Jamie Vardy almost joined Arsenal once. We know this because he stood by his decision to stay at Leicester in September 2016, May 2017, July 2017, September 2017, November 2017 and January 2018.
As that obsession with asking Jamie Vardy about once almost joining Arsenal suggests, this happened four years ago. The Gunners have changed managers twice since; Leicester have done so thrice.
Everyone has moved on – except for newspaper journalists who love a #narrative.
Mark Irwin leads the way in The Sun:
‘JAMIE VARDY came back to haunt Arsenal as Mikel Arteta’s faint hopes of Champions League qualification were all but ended.’
Can you ‘come back to haunt’ a club you have never had an official association with?
Then to the headline on Ed Aarons’ piece in The Guardian:
‘Jamie Vardy gives Arsenal painful reminder of what they almost had’
A (painful) reminder that before Tuesday evening, Vardy had played Arsenal seven times since the summer of 2016, scoring six goals, assisting one and beating them on three occasions.
But an equaliser in a 1-1 draw in July 2020 is clearly a more ‘painful reminder’ than two goals in a 3-0 win in April 2019, or a goal and an assist in November of that year that essentially cost Unai Emery his job. How haunting.
I’m tired of using technology
As Irwin adds in The Sun:
‘It was a bitter pill for resurgent Arsenal to swallow, particularly as they had been reduced to ten men by video technology to turn the game in Leicester’s favour.’
Mad that ‘video technology’ planted its studs in James Justin’s calf.
‘Eddie Nketiah had only been on the field for two minutes as a replacement for Alexandre Lacazette when he was sent-off for a nasty challenge on James Justin.
‘The young striker was clearly out of control when he caught the Foxes full-back with a 72nd minute tackle just below the knee.’
Well exactly. So while Chris Kavanagh initially showed a yellow card, he correctly overturned that decision on the recommendation of VAR Stuart Attwell. Using language like ‘reduced to ten men by video technology’ makes it sound like blame is being attributed instead of praise. Which is surely not the implicit intention, right?
Ask a simple question
‘Is it possible to be positive about Arsenal without slagging off Mesut Ozil, whose absence – for the seventh straight game – is no longer a novelty or talking point?’ – Mediawatch.
‘Bukayo Saka brings so much more than poor excuse of £350k-a-week Mesut Ozil in Arsenal attack after Leicester display’ – Rob Maul, The Sun.
Let’s take that as a firm ‘no’.
A right Mes
Ozil, by the way, is mentioned once in that entire piece. Not before the ninth paragraph, nor thereafter:
‘What a difference to the unwillingness and ineffectiveness we often see from the poor excuse of £350,000-per-week Mesut Ozil in the Arsenal attack.’
An opinion someone is very much entitled to? Absolutely. Good enough for a headline? Apparently.
Over the hill
To anyone who watched Chelsea’s thrilling 3-2 win over Crystal Palace: what was your overriding thought?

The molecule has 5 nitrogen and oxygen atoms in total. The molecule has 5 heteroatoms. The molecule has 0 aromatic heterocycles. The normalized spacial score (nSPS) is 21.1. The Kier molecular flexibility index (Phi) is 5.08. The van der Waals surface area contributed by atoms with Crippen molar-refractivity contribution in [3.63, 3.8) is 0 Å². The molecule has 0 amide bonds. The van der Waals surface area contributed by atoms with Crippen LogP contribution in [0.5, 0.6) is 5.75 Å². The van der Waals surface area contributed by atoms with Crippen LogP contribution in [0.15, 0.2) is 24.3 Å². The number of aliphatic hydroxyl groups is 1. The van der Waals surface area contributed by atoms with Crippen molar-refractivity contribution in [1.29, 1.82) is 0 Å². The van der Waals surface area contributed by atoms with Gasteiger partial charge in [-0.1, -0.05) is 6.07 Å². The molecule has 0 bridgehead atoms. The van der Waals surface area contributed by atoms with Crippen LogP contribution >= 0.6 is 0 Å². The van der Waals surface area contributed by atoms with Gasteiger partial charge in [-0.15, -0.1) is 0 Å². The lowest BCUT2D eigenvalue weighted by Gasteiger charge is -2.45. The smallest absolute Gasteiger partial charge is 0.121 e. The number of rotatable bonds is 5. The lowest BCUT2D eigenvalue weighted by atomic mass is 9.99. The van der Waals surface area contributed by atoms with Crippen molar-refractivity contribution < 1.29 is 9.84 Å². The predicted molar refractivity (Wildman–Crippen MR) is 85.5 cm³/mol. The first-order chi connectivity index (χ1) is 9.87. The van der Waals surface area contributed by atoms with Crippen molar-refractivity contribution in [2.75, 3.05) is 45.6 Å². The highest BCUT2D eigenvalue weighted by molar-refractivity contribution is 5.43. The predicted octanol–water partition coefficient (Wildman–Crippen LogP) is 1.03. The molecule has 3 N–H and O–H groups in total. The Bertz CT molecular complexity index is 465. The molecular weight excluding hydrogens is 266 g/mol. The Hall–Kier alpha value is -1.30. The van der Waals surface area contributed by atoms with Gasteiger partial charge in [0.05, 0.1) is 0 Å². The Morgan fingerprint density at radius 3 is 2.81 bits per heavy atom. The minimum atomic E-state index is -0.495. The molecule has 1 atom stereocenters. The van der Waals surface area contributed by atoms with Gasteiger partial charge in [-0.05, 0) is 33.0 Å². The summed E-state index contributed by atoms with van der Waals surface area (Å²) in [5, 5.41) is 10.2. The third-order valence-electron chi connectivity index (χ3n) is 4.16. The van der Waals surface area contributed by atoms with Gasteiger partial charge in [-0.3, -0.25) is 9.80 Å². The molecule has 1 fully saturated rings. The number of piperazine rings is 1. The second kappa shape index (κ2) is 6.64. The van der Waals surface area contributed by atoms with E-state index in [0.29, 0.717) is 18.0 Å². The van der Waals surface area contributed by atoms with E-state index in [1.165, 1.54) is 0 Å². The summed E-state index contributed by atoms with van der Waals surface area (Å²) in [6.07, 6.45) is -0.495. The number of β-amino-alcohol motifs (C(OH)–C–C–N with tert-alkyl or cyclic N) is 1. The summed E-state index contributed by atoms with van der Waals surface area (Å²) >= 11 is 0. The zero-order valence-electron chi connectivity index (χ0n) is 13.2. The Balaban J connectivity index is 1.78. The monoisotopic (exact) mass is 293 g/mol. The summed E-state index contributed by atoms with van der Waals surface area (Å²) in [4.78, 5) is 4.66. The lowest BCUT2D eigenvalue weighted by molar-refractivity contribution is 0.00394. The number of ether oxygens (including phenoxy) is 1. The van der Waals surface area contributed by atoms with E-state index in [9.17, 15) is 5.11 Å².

Was it that Chelsea look excellent in attack but must strengthen in defence as a priority? That Palace impressed and were unfortunate not to get a result? Maybe Wilfried Zaha’s long overdue impact, the late control of Jorginho or the continued progression of Christian Pulisic stood out?
One thing is clear: it was a match with numerous compelling talking points.
But for Charlie Wyett of The Sun, it was all about one man. One English man.
‘GARY CAHILL suffered the ultimate nightmare against his former club Chelsea.’
Wait, what? Your first five paragraphs on a game that ended 3-2 is dedicated to a centre-half for the losing team that went off injured after eight minutes? You absolute maverick.
‘Chelsea substitute Tammy Abraham made it 3-1 before Christian Benteke made it 3-2 soon after.
‘But the game will also be remembered for the injury to Cahill…’
A 34-year-old defender potentially tearing his hamstring in a race he was never going to win truly will be the stuff of legend.
Spill the Thi
‘Thiago Alcantara comments shed new light on Liverpool transfer interest’ – Daily Mirror.
Can words spoken in February really ‘shed new light’ on anything in July? And is ‘Thiago’s passion for control of games’ proof that he wants to join Liverpool or a natural byproduct of his only senior teams being Barcelona, Bayern Munich and Spain?
Still, you got your clicks by teasing fresh quotes from a player everyone is talking about and a massive fanbase is desperate to hear from. Bravo.
Price of admission
So we have the views of the player. What about the manager?
‘Jurgen Klopp admits Liverpool will monitor transfer market this summer as Reds plot next step’
Just how did the Liverpool Echo get Jurgen Klopp to ‘admit’ something so outlandish as the fact that he will not ignore the summer transfer market. We’re guessing thumbscrews.
What’s up, doc?
The Sun have an exclusive for us all:
‘Son Heung-min’s spat with team-mate Hugo Lloris was captured by stunned Amazon camera crew for Tottenham documentary’
Well obviously. That is what they are there for and paid to do.
Football365 shithouse headline of the day
‘Man Utd ready to ‘go deep’ for Messi with cash-plus-player offer’
Based on a tweet from everyone’s favourite transfer experts, VarskySports. On July 3. It is on course to be our biggest story since late May. We are not proud.
Recommended reading of the day
David Hytner speaks to David James.
Daniel Taylor on Manchester United and Jadon Sancho.
Miguel Delaney does his thing.
Recommended watching of the day